One area of her research has led to the discovery of a histone modification in which a small protein called ubiquitin attaches to a histone called H2B. Aptly named because it is found in almost every cell, ubiquitin performs many different functions. Dr. Osley's research has shown that when ubiquitin attaches to H2B one of its functions is to aid transcription, the first step in making a protein. Dr. Osley's research team first observed this H2B-ubiquitin behavior in yeast and other researchers have since seen the same behavior in mammalian cells. Dr. Osley's research is now focusing on how ubiquitin attaches to H2B and whether its presence or absence affects the cell's ability to copy DNA. Since many cancer cells have aberrant chromosomes, understanding where and how this DNA copying mechanism goes awry could lead to novel ways to target cancer cells.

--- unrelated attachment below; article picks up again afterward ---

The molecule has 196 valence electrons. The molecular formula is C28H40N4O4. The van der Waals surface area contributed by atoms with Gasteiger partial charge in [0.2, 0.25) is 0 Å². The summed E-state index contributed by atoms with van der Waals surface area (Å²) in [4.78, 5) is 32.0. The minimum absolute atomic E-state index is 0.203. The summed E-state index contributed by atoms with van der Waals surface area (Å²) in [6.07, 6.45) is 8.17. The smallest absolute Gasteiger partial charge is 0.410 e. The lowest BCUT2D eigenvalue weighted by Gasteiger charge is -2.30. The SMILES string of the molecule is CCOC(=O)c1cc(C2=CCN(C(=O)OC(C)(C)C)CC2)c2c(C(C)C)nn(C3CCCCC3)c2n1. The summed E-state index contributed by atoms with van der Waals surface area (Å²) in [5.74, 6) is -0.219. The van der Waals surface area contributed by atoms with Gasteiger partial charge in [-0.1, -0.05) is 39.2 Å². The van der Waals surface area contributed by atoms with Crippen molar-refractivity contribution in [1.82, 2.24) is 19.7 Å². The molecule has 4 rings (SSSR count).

Another area of Dr. Osley's epigenetic research has led to the study of quiescent cells. Although still alive, the transcription and DNA replication activity of quiescent cells is at a standstill. But almost immediately after giving them food, quiescent cells resume their activity. As Dr. Osley explains, "they rapidly start to grow again and we notice bursts of RNA being made as transcription takes place." Dr. Osley is studying many different histone modifications to try to understand how cells become quiescent and how they survive in this state. This research, she thinks, could lead to a completely new way to target cancerous adult stem cells.

Adult stem cells, which are different from embryonic stem cells, are the cells in our bodies that can rapidly renew our tissues by forming specific types of tissue. For example, adult stem cells in bone marrow can grow red or white blood cells but they can't grow brain cells. Adult stem cells are few in number and quiescent. That means that most cancer drugs don't affect them because cancer drugs target active cells, those cells that are in the process of dividing. So, if an adult stem cell is cancerous and quiescent, it can escape the effects of cancer drugs and survive to produce recurrent tumors.